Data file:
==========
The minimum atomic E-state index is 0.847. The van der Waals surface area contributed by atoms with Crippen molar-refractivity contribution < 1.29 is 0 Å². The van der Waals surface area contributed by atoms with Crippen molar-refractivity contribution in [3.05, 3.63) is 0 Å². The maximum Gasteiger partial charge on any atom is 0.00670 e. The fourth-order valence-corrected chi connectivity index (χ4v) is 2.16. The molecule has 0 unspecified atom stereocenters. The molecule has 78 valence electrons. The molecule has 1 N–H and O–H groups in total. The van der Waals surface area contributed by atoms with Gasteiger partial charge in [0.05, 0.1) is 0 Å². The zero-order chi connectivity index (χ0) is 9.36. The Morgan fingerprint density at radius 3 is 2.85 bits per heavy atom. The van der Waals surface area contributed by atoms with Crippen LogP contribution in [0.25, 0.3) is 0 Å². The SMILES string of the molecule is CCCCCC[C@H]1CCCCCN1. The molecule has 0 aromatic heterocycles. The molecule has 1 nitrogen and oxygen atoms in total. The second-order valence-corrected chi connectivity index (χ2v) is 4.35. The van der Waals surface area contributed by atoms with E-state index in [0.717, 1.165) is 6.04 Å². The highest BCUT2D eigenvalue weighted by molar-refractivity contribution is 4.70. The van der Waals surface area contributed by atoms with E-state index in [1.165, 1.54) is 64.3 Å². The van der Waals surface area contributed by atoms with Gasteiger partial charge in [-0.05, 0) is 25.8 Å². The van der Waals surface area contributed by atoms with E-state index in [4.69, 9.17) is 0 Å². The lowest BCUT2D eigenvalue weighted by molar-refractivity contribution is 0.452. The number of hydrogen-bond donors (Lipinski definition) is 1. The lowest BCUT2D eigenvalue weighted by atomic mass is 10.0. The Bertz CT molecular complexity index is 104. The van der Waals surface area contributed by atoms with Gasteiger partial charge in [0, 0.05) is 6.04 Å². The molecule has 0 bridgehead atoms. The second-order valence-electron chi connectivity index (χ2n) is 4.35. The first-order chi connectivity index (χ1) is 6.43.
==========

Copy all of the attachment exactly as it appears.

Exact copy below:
The minimum atomic E-state index is 0.847. The van der Waals surface area contributed by atoms with Crippen molar-refractivity contribution < 1.29 is 0 Å². The van der Waals surface area contributed by atoms with Crippen molar-refractivity contribution in [3.05, 3.63) is 0 Å². The maximum Gasteiger partial charge on any atom is 0.00670 e. The fourth-order valence-corrected chi connectivity index (χ4v) is 2.16. The molecule has 0 unspecified atom stereocenters. The molecule has 78 valence electrons. The molecule has 1 N–H and O–H groups in total. The van der Waals surface area contributed by atoms with Gasteiger partial charge in [0.05, 0.1) is 0 Å². The zero-order chi connectivity index (χ0) is 9.36. The Morgan fingerprint density at radius 3 is 2.85 bits per heavy atom. The van der Waals surface area contributed by atoms with Crippen LogP contribution in [0.25, 0.3) is 0 Å². The SMILES string of the molecule is CCCCCC[C@H]1CCCCCN1. The molecule has 0 aromatic heterocycles. The molecule has 1 nitrogen and oxygen atoms in total. The second-order valence-corrected chi connectivity index (χ2v) is 4.35. The van der Waals surface area contributed by atoms with E-state index in [0.717, 1.165) is 6.04 Å². The highest BCUT2D eigenvalue weighted by molar-refractivity contribution is 4.70. The van der Waals surface area contributed by atoms with E-state index in [1.165, 1.54) is 64.3 Å². The van der Waals surface area contributed by atoms with Gasteiger partial charge in [-0.05, 0) is 25.8 Å². The van der Waals surface area contributed by atoms with E-state index in [4.69, 9.17) is 0 Å². The lowest BCUT2D eigenvalue weighted by molar-refractivity contribution is 0.452. The number of hydrogen-bond donors (Lipinski definition) is 1. The lowest BCUT2D eigenvalue weighted by atomic mass is 10.0. The Bertz CT molecular complexity index is 104. The van der Waals surface area contributed by atoms with Gasteiger partial charge in [0, 0.05) is 6.04 Å². The molecule has 0 bridgehead atoms. The second-order valence-electron chi connectivity index (χ2n) is 4.35. The first-order chi connectivity index (χ1) is 6.43.